Fired Aberdeen Police Chief Greg Caudill wants his job back, files appeal

Caudill was terminated on June 2

ABERDEEN, Ohio -- Fired Aberdeen Police Chief Greg Caudill wants his job back.

In an appeal to the Brown County Court of Common Pleas filed Wednesday, Caudill claims his recent termination was “illegal, arbitrary and unreasonable.”

Aberdeen Village Council members voted unanimously June 2 to fire Caudill. The 5-0 vote came exactly one week after Aberdeen Mayor Jason Phillips filed an official complaint against him.

In the complaint, Phillips accused Caudill of not showing up for work since April 11. Caudill turned in a doctor’s note in May showing he was injured outside of work – but had no sick time left.

"Every day he was supposed to call me," Phillips said during the vote. "I went probably 13 days not hearing nothing."

Phillips served Caudill in May with “Procedure for Removal of Village Marshal ” papers.

According to Ohio law, a mayor can file this complaint if he or she has reason to believe that a duly appointed marshal of the village is guilty of incompetency, inefficiency, dishonesty, drunkenness, immoral conduct, neglect of duty or any other acts of misfeasance.

Phillips alleged in his complaint that Caudill did not report to work since April because of "injuries occurred outside of (his) employment with the village of Aberdeen that have resulted in (him) neglecting (his) duties as chief."

Caudill is also accused of not living in Aberdeen, which is a violation of Ohio law. Caudill lives more than 20 miles away in Adams County.

‪In his appeal , Caudill asks for his firing to be reversed and for his attorney fees and court costs to be reimbursed.

He claims he was never officially notified by the village of his firing, but instead heard it through the news media. He was not present during his termination hearing.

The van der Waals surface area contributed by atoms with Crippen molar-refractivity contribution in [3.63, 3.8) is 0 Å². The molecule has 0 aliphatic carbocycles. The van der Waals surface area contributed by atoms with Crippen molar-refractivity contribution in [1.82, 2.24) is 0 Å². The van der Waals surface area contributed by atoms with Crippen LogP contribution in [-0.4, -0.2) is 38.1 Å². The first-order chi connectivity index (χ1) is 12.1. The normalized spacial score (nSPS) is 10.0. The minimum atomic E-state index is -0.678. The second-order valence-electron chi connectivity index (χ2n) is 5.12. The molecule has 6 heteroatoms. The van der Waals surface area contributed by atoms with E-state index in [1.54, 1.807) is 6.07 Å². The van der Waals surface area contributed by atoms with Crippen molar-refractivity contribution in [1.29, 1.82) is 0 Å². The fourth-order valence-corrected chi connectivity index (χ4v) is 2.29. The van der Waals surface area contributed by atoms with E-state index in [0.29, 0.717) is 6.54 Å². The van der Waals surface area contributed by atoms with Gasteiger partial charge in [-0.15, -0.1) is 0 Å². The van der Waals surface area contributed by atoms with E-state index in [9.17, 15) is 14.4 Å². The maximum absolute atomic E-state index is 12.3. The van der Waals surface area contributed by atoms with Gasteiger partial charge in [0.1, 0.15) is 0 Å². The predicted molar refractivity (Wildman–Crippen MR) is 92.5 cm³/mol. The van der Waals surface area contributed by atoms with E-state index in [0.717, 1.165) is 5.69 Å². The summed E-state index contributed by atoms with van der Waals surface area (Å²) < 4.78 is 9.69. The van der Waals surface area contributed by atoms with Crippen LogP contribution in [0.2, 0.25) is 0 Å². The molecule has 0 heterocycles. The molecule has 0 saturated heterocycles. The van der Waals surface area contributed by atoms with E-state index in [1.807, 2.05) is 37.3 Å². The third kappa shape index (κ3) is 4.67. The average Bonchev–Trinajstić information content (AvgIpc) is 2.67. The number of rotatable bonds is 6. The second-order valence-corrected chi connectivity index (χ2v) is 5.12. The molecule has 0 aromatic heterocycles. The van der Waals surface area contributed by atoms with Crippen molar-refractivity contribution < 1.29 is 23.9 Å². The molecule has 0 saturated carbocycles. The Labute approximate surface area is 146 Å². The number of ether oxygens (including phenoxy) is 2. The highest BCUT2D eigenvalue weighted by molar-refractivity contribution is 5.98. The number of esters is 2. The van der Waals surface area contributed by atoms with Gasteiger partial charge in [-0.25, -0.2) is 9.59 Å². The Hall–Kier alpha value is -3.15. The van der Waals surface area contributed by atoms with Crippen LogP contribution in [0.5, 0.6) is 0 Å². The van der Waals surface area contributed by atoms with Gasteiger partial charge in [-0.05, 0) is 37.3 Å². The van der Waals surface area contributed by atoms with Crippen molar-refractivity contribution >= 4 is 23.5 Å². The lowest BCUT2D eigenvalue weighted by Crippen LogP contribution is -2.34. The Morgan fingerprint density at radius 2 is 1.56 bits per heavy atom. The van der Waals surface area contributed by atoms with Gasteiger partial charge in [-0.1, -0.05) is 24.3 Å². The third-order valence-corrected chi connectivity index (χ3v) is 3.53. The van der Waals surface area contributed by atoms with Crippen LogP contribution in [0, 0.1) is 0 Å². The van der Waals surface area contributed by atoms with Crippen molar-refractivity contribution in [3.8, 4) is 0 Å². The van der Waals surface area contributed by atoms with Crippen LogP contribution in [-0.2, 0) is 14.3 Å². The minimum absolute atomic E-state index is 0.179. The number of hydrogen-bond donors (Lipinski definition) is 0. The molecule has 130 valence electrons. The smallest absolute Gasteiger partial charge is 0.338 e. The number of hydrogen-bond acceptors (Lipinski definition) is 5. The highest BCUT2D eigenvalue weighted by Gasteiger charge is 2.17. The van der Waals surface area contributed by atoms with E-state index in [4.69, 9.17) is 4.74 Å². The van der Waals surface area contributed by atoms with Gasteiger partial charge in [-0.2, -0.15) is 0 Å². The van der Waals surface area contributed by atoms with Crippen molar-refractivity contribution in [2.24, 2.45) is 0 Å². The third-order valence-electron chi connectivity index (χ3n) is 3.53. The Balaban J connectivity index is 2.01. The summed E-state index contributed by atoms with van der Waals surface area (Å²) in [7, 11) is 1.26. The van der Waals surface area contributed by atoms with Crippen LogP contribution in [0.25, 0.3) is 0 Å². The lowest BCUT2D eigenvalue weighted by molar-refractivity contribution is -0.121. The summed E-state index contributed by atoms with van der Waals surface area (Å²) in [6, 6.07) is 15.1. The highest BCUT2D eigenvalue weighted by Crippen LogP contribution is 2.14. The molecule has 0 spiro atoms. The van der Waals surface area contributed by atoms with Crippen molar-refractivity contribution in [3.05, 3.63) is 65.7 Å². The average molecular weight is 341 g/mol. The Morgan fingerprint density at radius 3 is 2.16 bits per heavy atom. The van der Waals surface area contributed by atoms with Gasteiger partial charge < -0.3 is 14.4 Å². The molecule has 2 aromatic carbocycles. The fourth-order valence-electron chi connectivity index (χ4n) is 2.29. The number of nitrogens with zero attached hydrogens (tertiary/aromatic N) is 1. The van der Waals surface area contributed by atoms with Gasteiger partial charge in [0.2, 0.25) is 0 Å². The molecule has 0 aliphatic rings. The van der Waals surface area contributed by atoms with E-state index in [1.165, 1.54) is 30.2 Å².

Caudill, who has been a subject in multiple I-Team investigations, has been fired before. In 2002, he was terminated from his position as a Brown County sheriff’s deputy.

The I-Team uncovered documents showing Caudill was written up for a similar instance of tardiness during that period.

Brown County Sheriff Dwayne Wenninger wrote in a comment form in 2002 that Caudill took more days off than he had available to him.

“This is an abuse of sick time and it seems to have no end,” Wenninger wrote. “He has been counseled about this in the past.”

Caudill was later fired from the sheriff’s office when he revealed the identity of an undercover drug agent at Eastern High School.

Caudill was the school resource officer, and documents show he told a teacher that a girl in his class was really a narcotics agent.

“His lack of professional respect left a lot to be desired,” then Superintendent Christopher Burrows wrote in a letter after the incident. “The day he revealed (the agent’s identity) to me, I was immediately concerned about (her) safety.”

The agent told the I-Team she feared for her life. The operation was eventually canceled, and Caudill has since written on job applications that his reason for leaving the sheriff’s office was “explainable."

The I-Team called Caudill for comment on his termination hearing. He hung up and asked WCPO not to contact him.

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